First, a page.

BCUniversal is accelerating its plans to launch its Checkout platform, a move aimed at helping retailers—particularly those that have temporarily closed during the pandemic—and a way to drive ad revenues as many TV networks are losing billions due to canceled or postponed sports programming.
According to NBC, the platform will let consumers shop products they see on many of the network’s shows whether via digital, linear or social. We recently spoke with Josh Feldman, executive vice president of marketing and advertising creative at NBCUniversal, about what this shoppable TV effort will look like and how it’ll work.
Tell me about Checkout platform.
NBCU’s been on a journey to blend content and commerce for [some time] now, and this is the natural next step for us. It’s an embeddable cart that turns any video or web article into a native shoppable experience, which enables purchases from a retail partner.
It allows consumers to make purchases without leaving the confines of the NBCU content that they chose to go there for. It can be video or text-based and applied to digital, social or linear.
Have any retailers signed on?
We’re in active conversations, but I can’t [speak to] specific partners at this point. … We’re ready to start integrating partners as soon as next month and go live in June.
Can consumers buy every piece they see, and how does it exactly work?
The first way is through branded content pieces. They can be video or text-based articles—any branded content piece that our teams would create for advertisers or retail partners. When someone watches the video, there’ll be interactive hot spots where they can learn more about the product while the video’s paused and put that product into checkout. If we featured products from multiple retailers, [the shopper] could purchase from those different retailers in one checkout so they only have to put their credit card information in once.
Second, there’s shoppable TV, which is a linear experience we rolled out last year. We did a Walmart integration into the Today show where they featured the most essential things you need to get ready for the summer. And there was an audience segment where we put an “NBCU code” on the screen, and consumers, using their mobile device, could point the camera at that code … and it took them somewhere else to purchase. Now, we can have that embedded with NBCU’s Checkout. If we featured 12 different get-ready-for-summer products and they weren’t from the same retailer, the shopper could purchase them in one checkout.
Finally, we’re utilizing the platform in editorial content. That’s different, because it’s not paid for by an advertiser like branded content or shoppable TV is. For example, if Telemundo or the Today show talked about the best makeup looks from the red carpet, we can tell makeup manufacturers, “Hey, there’s going to be an editorial article about makeup on the red carpet. It may not be talking about your brands in particular, but we could turn that into a shoppable experience and sell based upon categories and contextual relevance there.”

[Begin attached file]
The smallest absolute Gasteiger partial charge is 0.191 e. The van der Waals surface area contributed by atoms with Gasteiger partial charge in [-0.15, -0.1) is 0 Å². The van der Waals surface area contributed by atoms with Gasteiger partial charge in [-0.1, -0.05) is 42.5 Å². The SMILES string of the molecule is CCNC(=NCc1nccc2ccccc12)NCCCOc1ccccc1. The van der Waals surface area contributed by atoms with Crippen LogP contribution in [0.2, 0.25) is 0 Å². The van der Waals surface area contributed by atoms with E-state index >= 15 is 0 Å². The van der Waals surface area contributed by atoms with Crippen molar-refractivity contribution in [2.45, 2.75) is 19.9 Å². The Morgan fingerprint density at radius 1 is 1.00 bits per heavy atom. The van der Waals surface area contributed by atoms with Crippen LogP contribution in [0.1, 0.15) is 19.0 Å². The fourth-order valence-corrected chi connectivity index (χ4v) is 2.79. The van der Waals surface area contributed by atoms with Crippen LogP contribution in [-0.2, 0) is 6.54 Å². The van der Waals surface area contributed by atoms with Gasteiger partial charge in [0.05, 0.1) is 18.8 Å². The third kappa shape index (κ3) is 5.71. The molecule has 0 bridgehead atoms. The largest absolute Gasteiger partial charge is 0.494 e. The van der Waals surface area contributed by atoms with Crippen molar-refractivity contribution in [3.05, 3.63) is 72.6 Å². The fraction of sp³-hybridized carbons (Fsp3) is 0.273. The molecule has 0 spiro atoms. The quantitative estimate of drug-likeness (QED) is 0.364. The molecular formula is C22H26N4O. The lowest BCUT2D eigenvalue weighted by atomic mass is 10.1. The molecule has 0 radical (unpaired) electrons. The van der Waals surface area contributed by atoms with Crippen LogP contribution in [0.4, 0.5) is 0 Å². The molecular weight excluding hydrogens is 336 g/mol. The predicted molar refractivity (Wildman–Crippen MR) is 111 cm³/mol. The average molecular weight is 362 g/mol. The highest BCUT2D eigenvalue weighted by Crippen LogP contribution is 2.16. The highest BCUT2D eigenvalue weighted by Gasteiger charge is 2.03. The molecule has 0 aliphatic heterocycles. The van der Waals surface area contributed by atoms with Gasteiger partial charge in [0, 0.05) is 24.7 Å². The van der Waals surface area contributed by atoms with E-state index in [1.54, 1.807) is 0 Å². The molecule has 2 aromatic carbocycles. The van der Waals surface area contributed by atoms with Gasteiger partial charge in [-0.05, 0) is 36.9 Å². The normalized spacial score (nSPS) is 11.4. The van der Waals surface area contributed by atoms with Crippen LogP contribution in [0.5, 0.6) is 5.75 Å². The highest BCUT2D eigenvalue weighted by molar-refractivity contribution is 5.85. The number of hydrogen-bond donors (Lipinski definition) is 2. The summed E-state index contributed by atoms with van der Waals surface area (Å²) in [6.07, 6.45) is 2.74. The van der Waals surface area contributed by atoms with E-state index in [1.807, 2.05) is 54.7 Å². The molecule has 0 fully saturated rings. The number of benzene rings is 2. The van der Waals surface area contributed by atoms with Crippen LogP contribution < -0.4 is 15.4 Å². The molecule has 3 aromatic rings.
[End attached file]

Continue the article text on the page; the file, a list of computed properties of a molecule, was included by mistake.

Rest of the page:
Is Checkout just something that’s going to be part of the upcoming Peacock service, or will it be extended to other platforms that feature NBC content like Hulu?
We’re very excited about Peacock, and there’s a ton of commercial innovations happening there. Besides what’s been announced for Peacock, I can’t speak any further on that. But this is going to be a branded content perspective [that] can be utilized across the entire traditional NBC portfolio.
Will there be a learning curve for consumers to shop this way?
No, ecommerce is a part of our lives, and with the unfortunate circumstances that we’re in, many more people are learning to order things online that they might not have previously. That process is getting sped up, so I do not foresee that as a problem.
Is this the future of shopping?
That’s up to the individual. Some people will always love going to brick-and-mortar and purchasing that way. And there’s going to be some who will always want to shop through ecommerce.
What’s next for NBCU’s Checkout?
We’re living in these unfortunate times, and we made a strategic decision to launch this [product] right away. I’m proud that through the remainder of 2020, we’re going to be waving our percentage of cart fees to help retailers.
That means a ton of smaller retailers or direct-to-consumer (D2C) brands might want to come in and instead of doing national TV commercials, they might want to create a piece of branded content and turn that into a shoppable experience.